Scotland and the South: A Nurse’s Perspective

Kate Cumming’s Thoughts on Scotland and the South

There is so much that could be said about Kate Cumming, nurse with the Army of Tennessee during the War Between the States,  but this will be my last post on her for a while.  Her thoughts on Scotland and the South are particular relevant to this blog.  I believe s he expresses some of the real issues of the War Between the States. If you enjoy researching the Civil War, you should find a copy of her journal somewhere. In Kate: A Journal of A Confederate Nurse (LSU Press), she says, beginning on p. 4ff:

About the trial of Wirz and Andersonville, she says, “We begged, time and again, for an [prisoner] exchange, but none was granted.  We starved their prisoners! But who laid waste our corn and wheat fields? And did not we all starve?  Have the southern men who were in northern prisons no tales to tell–of being frozen in their beds, and seeing their comrades freeze to death for want of proper clothing? Is there no Wirz for us to bring to trial? But I must stop; the old feeling comes back; these things are hard to bear. People of the North, the southerners have their faults. Cruelty is not one of them. If your prisoners suffered, it was from force of circumstances, and not with design.

About the cause of the war and the comparison of the South to Scotland, she says,  “When the war broke out, I looked around for a parallel, and naturally my native country and her struggle came up first.  Since I have been mingling with the southern people, I have found that I was far from being the only one who was claiming that land of romance and chivalry.  It was impossible to go any place without meeting her descendants; and thanks to Walter Scott and Burns, they had any other wish but that of disclaiming her.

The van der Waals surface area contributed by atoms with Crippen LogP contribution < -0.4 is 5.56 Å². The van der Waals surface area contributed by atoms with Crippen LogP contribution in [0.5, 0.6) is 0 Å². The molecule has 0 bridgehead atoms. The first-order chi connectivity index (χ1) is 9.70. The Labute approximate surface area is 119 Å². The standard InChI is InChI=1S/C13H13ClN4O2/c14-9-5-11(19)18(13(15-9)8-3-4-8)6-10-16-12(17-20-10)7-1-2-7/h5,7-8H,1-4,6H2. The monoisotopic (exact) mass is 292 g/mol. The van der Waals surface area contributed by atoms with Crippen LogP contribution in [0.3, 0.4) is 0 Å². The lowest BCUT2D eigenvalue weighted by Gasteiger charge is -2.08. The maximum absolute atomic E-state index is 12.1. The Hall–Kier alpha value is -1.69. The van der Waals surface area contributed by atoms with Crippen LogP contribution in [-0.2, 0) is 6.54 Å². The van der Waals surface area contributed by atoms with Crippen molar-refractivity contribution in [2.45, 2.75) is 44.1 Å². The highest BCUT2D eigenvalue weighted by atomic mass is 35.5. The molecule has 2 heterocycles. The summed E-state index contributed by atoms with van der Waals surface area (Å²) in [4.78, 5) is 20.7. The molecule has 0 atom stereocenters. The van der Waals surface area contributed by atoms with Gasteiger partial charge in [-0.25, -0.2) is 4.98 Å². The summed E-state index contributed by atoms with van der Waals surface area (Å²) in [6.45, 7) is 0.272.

“I have never seen Scotland to remember her, but have read much about her mountains, glens, and lakes, and I can not see how they can surpass in grandeur and beauty those we have here; and had we only the writers, gifted from the fire to sing, as none but Scotia’s bards have done, in her praise, they would find beauties here as boundless as our empire.

“Many will say that it is impossible that the South can ever prosper in union with the North. For centuries, not four years, England and Scotland, on the same island, a small rivulet dividing them, fought against each other with a ferocity such as no two nations ever exhibited.  In 1603 the throne of England became vacant by the death of Queen Elizabeth.  the next and nearest heir was James VI of Scotland. He ascended the English throne.  The two nations from that time were united in all save the name.  In 1707 the Act of Union was passed, and the two nations formed what is now Great Britain.

“Many years have elapsed since that union. Is a Scotchman today an Englishman? or, vice-versa, an Englishman a Scotchman? All know they are as distinct in nationality as the first day they were united . . .

“Scotland has lost nothing in grandeur or might since then. Her seats of learning can compete with any in the world.  Where is there a nation that can boast of more brilliant lights, both civil and military? Is not her literature spread broadcast over the whole earth . . .

“Many a man, whose name is now a shining light, never would have been heard of had not misfortune come upon him . . . If the southern people ever were a great people they will show it now.  In the whole world there is not such a favored spot as the South . . . That is why the North fought so hard to keep us with her.  We have every climate necessary for the well-being of man . . . Is this fair heritage to become a howling wilderness, because a people we dislike will have us unite with them whether we will or no?